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A worker operates an excavator on a pile of iron ore at the dump site of a port in Lianyungang, China. (Reuters photo)

China’s economy in worst downturn in a generation

China’s economic growth rate is likely to cool further this year, restrained by sluggish lending, a housing slump and weak global demand, a Reuters poll showed.
The world’s second-largest economy is predicted to grow 7 per cent in 2015, and slow further to 6.8 per cent next year, according to the median consensus of over 40 economists polled Jan. 15-19.
On Tuesday, data are likely to show China’s economy expanded 7.2 per cent in the final quarter of 2014, the slowest pace since the depths of the global financial crisis.
 Beijing is in the midst of its worst downturn in a generation, induced in part by government efforts to transform the economy away from a heavy reliance on investment and exports and towards consumption and services.
But a falling property market, brought on by oversupply and overinvestment fuelled by an unprecedented borrowing binge that helped China through the worst of the global crisis, was not planned.
  If the Reuters consensus forecast for fourth-quarter growth is met, that would mean full-year growth for 2014 will have undershot the government’s target of 7.5 per cent and mark the weakest annual expansion in nearly a quarter century.
While only a matter of sums now that 2014 is over, that would increase the clamour for Beijing to ease policy even further.
Economists in the poll predicted the People’s Bank of China will cut banks’ reserve requirement ratio (RRR) by 50 basis points each quarter until October, to free up more cash for banks to lend.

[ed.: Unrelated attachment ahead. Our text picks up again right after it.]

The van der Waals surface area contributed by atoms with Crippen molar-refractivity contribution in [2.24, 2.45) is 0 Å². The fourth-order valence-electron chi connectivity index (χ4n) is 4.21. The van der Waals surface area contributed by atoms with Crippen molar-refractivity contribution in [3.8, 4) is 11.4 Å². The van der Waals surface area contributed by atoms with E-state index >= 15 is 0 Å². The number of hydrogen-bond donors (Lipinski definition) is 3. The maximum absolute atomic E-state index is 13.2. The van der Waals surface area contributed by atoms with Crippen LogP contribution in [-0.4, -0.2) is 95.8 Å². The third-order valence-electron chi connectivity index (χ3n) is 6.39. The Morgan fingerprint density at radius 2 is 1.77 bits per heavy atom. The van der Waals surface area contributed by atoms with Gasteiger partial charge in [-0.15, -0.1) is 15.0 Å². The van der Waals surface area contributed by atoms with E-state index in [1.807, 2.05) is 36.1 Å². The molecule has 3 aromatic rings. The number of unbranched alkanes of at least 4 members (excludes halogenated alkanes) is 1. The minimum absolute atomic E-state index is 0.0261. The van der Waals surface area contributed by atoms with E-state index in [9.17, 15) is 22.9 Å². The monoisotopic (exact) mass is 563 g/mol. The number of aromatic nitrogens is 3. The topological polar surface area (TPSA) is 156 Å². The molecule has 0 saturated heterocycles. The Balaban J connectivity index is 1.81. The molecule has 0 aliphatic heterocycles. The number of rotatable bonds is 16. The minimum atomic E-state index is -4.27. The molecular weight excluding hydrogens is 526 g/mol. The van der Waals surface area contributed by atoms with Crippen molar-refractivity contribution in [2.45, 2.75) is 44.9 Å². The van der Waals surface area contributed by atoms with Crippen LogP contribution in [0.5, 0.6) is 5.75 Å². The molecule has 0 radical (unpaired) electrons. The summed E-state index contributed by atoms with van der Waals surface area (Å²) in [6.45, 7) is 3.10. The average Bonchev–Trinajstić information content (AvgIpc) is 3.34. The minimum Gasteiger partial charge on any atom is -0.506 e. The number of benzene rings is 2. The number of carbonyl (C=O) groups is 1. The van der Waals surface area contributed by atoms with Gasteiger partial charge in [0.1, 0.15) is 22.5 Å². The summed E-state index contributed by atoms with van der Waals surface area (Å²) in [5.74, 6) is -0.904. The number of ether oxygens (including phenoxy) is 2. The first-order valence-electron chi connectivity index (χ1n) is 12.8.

That follows an interest rate cut to 5.6 per cent late last year. Economists predict the benchmark lending rate will likely be lowered again to 5.4 per cent in the second quarter.
A further slowdown in China could throw into risk chances of a revival in global growth in 2015, which right now is being led by what the World Bank calls the “single engine” of strong hiring and economic activity in the United States.
Indeed, economists in a Reuters poll last week said weaker growth than previously forecast in China and the euro zone were the biggest risk to the global economy this year.  “Even with continuing public sector investment and the significant benefits accruing to lower-priced oil imports, the softening in real estate activity alongside efforts to rein in lending highlight the risk of even slower growth,” said Sacha Tihanyi, economist at ScotiaBank in Hong Kong.
Investment flows into China are an important gauge of the health of the global economy. They rose just 1.7 per cent last year, sharply lower than the 5.3 per cent growth in 2013.
Credit growth has also lagged expectations despite the surprise rate cut by the central bank in November as cautious banks remained reluctant to lend due to a spike in companies’ debt levels and bad loans.
Beijing has traditionally relied on credit to fuel the economy but the broader slowdown has also diminished industries’ appetite for fresh loans.
The central bank on Friday said it would lend 50 billion yuan ($8.1 billion) to banks for the purpose of lending the money on to farmers and small businesses, areas of the economy that are usually short of cash.
The protracted slowdown is also compounded by fears China’s property market correction might turn into a crash that would ripple through the highly leveraged economy.
The housing sector makes up about 15 per cent of the economy and cooling activity there has crimped demand in 40 sectors ranging from steel to cement and furniture, becoming the single biggest drag on domestic activity.
Since September, house prices in China’s largest cities have on average been falling on a year-earlier basis and data on Sunday showed new home prices fell significantly last month.
Consumer price inflation is also likely to remain muted through the year, largely due to sluggish domestic demand and a slump in global energy and commodity prices.
The poll showed inflation will likely average 2 per cent this year and 2.5 per cent in 2016.
That mirrors a disinflation trend currently gripping the largest economies — prices have begun falling outright in the euro zone — and could pose a threat to economic activity, economists said.

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